That is what we reward at D&AD. And it takes people who’ve been through

that soul-destroying assault course to judge it.



Yes, they are strict. No, they don’t let much in. And yes, there’s lots

of stuff that’s popular and/or effective that will never get in.



Direct Line’s ’red telephone’ worked. It made the client a

multi-millionaire.



So, is that good advertising? Should it get in the book? No. It’s crap,

and I don’t care how effective it was.



Of course, there are award schemes that judge how effective work is.



BMP DDB has won more of them than anyone else. We’ve also won more

creative awards than anyone else and, for the second year running, had

more work published in D&AD than anyone else.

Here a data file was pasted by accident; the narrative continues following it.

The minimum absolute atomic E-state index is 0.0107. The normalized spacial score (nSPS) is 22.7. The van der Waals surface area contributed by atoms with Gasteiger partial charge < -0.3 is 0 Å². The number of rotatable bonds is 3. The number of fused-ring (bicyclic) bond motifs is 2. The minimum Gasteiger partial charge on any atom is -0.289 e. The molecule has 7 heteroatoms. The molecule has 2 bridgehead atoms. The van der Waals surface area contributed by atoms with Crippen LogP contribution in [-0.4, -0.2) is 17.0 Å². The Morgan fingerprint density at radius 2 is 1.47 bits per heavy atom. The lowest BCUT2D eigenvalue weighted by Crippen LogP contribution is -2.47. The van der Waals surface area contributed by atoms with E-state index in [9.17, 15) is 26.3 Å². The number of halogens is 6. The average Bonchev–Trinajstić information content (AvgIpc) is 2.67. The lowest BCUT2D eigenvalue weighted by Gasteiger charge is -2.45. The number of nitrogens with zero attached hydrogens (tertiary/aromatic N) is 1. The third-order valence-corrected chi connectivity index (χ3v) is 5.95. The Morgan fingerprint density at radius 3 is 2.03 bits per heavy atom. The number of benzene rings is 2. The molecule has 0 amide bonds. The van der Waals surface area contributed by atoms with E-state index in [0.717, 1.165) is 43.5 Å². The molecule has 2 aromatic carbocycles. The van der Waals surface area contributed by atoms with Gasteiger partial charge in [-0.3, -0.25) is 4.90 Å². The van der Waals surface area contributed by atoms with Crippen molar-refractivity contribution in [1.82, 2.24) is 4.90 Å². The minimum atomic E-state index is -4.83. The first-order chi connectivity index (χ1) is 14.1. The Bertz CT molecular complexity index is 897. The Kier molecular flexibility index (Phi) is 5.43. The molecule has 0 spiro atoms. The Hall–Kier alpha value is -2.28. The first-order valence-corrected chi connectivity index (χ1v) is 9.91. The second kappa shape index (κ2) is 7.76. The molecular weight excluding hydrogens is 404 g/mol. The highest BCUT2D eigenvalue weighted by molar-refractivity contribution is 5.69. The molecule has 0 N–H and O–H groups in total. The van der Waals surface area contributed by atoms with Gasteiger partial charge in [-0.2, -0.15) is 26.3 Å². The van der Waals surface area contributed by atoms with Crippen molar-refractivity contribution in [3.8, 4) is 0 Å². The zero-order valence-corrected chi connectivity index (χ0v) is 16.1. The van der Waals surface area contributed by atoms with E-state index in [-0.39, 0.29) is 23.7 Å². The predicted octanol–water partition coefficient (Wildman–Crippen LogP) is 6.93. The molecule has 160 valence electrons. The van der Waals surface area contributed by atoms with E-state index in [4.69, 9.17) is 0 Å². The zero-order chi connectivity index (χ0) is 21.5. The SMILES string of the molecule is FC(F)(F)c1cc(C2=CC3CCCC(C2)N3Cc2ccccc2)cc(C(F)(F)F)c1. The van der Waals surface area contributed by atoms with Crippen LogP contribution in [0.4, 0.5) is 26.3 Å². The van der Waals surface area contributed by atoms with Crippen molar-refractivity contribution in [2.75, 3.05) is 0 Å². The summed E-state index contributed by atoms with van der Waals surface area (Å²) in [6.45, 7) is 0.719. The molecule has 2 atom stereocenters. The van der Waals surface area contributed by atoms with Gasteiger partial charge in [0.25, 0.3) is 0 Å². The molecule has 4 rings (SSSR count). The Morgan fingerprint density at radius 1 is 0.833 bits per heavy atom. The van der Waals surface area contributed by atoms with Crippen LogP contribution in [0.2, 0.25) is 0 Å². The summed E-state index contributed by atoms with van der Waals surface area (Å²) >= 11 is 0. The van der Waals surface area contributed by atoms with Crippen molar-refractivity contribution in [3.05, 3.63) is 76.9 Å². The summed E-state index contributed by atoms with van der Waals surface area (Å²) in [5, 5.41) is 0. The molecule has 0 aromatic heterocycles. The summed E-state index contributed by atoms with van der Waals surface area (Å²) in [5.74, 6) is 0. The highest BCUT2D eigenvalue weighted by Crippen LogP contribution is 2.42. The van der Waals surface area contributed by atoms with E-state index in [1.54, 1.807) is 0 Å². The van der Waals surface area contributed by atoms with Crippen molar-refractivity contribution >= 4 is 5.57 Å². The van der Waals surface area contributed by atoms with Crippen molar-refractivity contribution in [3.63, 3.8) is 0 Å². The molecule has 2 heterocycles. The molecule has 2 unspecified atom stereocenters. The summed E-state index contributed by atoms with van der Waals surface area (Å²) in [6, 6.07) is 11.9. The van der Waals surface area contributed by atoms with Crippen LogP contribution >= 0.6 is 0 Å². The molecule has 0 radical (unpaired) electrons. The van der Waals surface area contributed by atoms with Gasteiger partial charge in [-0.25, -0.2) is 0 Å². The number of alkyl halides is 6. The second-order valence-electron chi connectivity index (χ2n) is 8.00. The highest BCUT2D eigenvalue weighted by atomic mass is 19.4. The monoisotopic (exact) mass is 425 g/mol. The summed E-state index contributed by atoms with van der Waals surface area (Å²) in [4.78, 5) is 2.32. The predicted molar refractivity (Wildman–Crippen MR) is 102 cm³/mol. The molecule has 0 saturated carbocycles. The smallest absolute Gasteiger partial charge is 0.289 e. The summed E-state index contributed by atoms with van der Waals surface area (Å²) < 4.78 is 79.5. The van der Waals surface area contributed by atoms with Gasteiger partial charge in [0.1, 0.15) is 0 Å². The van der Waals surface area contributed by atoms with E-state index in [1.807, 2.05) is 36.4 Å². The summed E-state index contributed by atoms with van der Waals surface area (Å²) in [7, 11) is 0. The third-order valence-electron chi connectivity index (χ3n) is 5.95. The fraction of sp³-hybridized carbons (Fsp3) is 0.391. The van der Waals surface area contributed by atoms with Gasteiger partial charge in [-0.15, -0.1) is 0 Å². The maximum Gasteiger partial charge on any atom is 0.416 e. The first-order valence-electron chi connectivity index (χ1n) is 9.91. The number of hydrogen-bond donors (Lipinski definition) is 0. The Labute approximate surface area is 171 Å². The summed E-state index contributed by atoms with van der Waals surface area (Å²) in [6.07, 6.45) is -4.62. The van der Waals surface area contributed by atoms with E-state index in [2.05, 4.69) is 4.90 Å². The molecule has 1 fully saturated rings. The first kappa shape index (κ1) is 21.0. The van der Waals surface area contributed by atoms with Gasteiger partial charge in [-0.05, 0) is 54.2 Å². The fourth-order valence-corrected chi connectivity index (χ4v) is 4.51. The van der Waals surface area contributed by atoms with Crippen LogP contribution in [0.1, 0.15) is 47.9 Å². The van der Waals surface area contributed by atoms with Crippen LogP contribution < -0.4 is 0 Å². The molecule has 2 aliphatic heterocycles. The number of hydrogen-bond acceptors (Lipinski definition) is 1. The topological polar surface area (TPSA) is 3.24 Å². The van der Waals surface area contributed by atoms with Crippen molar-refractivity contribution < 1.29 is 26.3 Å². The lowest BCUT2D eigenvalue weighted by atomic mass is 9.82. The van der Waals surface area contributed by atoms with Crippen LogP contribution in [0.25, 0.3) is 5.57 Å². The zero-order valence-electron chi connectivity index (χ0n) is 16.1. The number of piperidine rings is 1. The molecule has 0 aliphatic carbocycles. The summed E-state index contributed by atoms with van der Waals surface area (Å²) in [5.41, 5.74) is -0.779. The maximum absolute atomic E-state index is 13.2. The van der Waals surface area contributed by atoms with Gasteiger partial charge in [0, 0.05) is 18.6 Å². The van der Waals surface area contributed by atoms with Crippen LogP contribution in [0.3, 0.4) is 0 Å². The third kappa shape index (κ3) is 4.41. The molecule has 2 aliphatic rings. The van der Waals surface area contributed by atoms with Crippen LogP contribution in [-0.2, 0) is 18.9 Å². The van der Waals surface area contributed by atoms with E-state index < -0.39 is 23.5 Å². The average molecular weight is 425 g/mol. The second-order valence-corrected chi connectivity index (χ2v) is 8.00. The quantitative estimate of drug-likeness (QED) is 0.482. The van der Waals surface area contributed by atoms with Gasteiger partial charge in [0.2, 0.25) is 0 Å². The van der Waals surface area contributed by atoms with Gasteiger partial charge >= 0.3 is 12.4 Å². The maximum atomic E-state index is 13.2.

So to say that, in D&AD’s view, there are two kinds of advertising -

stuff that works and stuff that wins - is errant nonsense. BMP is living

proof of that. Volkswagen works and it wins.



Why else do you think that agencies that do well creatively also do well

as businesses? And D&AD is a bloody good barometer of the creative state

of play between agencies.



If you look at last year’s annual and who has the most entries, there’s

a spooky similarity between that list and the Campaign creative honours

table for the past 30 years, published in the magazine’s 30th

anniversary issue last year.



And it’s not D&AD’s fault that these same agencies win, year in, year

out. It’s the fault of the agencies that constantly don’t get in for not

being good enough.